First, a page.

Trend News reports the discovery of Queen of Sheba’s palace.  I have no independent knowledge of this excavation, so it not impossible that there’s a kernel of truth in the story.  But I would note a few things that suggest caution before you include this in your list of “greatest discoveries of the Bible.” 

1) The news sources which are currently carrying the story are not ones I’m familiar with.  If this was carried by a source like the Associated Press, then it would carry more weight.

2) The story’s claim that Sheba was married to Solomon is based on late tradition, and certainly is not mentioned in the Bible, as the article says.  Getting simple facts like these wrong makes me wonder if the rest of the facts are based on such flimsy reporting. 

3) There is no evidence that the ark of the covenant went to Ethiopia.  The tradition is based in part on the tradition that Sheba was married to Solomon (or at least gave birth to his child). 

4) Many scholars believe that Sheba was in modern Yemen.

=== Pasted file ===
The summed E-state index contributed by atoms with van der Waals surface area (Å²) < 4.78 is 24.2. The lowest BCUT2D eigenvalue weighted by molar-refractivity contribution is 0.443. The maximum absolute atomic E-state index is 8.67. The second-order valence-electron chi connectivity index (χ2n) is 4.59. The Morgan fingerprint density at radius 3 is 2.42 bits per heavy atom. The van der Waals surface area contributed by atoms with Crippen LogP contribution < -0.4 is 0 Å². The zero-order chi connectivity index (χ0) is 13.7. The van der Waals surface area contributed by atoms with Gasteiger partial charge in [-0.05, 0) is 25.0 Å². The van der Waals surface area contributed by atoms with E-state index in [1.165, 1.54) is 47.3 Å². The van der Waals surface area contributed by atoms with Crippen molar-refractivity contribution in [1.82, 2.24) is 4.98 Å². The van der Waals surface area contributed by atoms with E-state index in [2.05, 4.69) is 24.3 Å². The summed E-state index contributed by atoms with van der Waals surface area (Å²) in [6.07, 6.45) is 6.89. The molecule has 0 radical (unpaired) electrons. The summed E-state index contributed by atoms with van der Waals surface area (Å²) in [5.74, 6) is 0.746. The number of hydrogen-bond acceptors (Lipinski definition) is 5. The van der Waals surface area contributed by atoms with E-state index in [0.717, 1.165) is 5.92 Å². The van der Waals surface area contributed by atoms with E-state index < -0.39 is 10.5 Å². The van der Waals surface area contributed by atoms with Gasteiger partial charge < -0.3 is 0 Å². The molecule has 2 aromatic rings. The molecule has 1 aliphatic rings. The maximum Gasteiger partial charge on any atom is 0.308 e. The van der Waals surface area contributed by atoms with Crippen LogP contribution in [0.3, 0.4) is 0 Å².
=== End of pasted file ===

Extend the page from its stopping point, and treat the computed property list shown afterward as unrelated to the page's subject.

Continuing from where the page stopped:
Archaeologists believe they have found the Queen of Sheba’s palace at Axum, Ethiopia and an altar which held the most precious treasure of ancient Judaism, the Ark of the Covenant, the University of Hamburg said Wednesday, the dpa reported.
Scientists from the German city made the startling find during their spring excavation of the site over the past three months.
The Ethiopian queen was the bride of King Solomon of Israel in the 10th century before the Christian era. The royal match is among the memorable events in the Bible.
Ethiopian tradition claims the Ark, which allegedly contained Moses’ stone tablets on which the Ten Commandments were written, was smuggled to Ethiopia by their son Menelek and is still in that country.
The University said scientists led by Helmut Ziegert had found remains of a 10th-century-BC palace at Axum-Dungur under the palace of a later Christian king. There was evidence the early palace had been torn down and realigned to the path of the star Sirius.

The story continues here.

HT: Paleojudaica